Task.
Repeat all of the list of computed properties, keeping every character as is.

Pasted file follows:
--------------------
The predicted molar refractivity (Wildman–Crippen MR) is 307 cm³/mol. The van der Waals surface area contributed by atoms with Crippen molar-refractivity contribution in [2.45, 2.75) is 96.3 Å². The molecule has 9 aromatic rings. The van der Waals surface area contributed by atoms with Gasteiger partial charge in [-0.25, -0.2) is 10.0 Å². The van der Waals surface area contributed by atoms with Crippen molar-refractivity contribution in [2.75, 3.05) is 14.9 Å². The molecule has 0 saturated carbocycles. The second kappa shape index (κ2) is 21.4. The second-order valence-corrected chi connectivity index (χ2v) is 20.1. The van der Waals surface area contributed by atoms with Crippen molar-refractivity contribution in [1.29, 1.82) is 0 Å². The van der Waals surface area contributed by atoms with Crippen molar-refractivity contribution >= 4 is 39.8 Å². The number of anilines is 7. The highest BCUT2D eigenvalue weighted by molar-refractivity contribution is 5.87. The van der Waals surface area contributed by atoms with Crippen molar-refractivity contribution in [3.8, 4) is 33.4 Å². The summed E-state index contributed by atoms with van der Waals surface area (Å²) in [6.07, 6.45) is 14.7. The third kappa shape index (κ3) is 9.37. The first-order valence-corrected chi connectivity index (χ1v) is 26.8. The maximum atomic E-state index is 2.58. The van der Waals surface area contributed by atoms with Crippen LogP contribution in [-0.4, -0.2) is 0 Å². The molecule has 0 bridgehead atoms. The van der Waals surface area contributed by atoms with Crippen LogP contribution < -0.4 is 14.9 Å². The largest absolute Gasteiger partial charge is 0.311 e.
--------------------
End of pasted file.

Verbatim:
The predicted molar refractivity (Wildman–Crippen MR) is 307 cm³/mol. The van der Waals surface area contributed by atoms with Crippen molar-refractivity contribution in [2.45, 2.75) is 96.3 Å². The molecule has 9 aromatic rings. The van der Waals surface area contributed by atoms with Gasteiger partial charge in [-0.25, -0.2) is 10.0 Å². The van der Waals surface area contributed by atoms with Crippen molar-refractivity contribution in [2.75, 3.05) is 14.9 Å². The molecule has 0 saturated carbocycles. The second kappa shape index (κ2) is 21.4. The second-order valence-corrected chi connectivity index (χ2v) is 20.1. The van der Waals surface area contributed by atoms with Crippen molar-refractivity contribution in [1.29, 1.82) is 0 Å². The van der Waals surface area contributed by atoms with Crippen molar-refractivity contribution >= 4 is 39.8 Å². The number of anilines is 7. The highest BCUT2D eigenvalue weighted by molar-refractivity contribution is 5.87. The van der Waals surface area contributed by atoms with Crippen molar-refractivity contribution in [3.8, 4) is 33.4 Å². The summed E-state index contributed by atoms with van der Waals surface area (Å²) in [6.07, 6.45) is 14.7. The third kappa shape index (κ3) is 9.37. The first-order valence-corrected chi connectivity index (χ1v) is 26.8. The maximum atomic E-state index is 2.58. The van der Waals surface area contributed by atoms with Crippen LogP contribution in [-0.4, -0.2) is 0 Å². The molecule has 0 bridgehead atoms. The van der Waals surface area contributed by atoms with Crippen LogP contribution < -0.4 is 14.9 Å². The largest absolute Gasteiger partial charge is 0.311 e.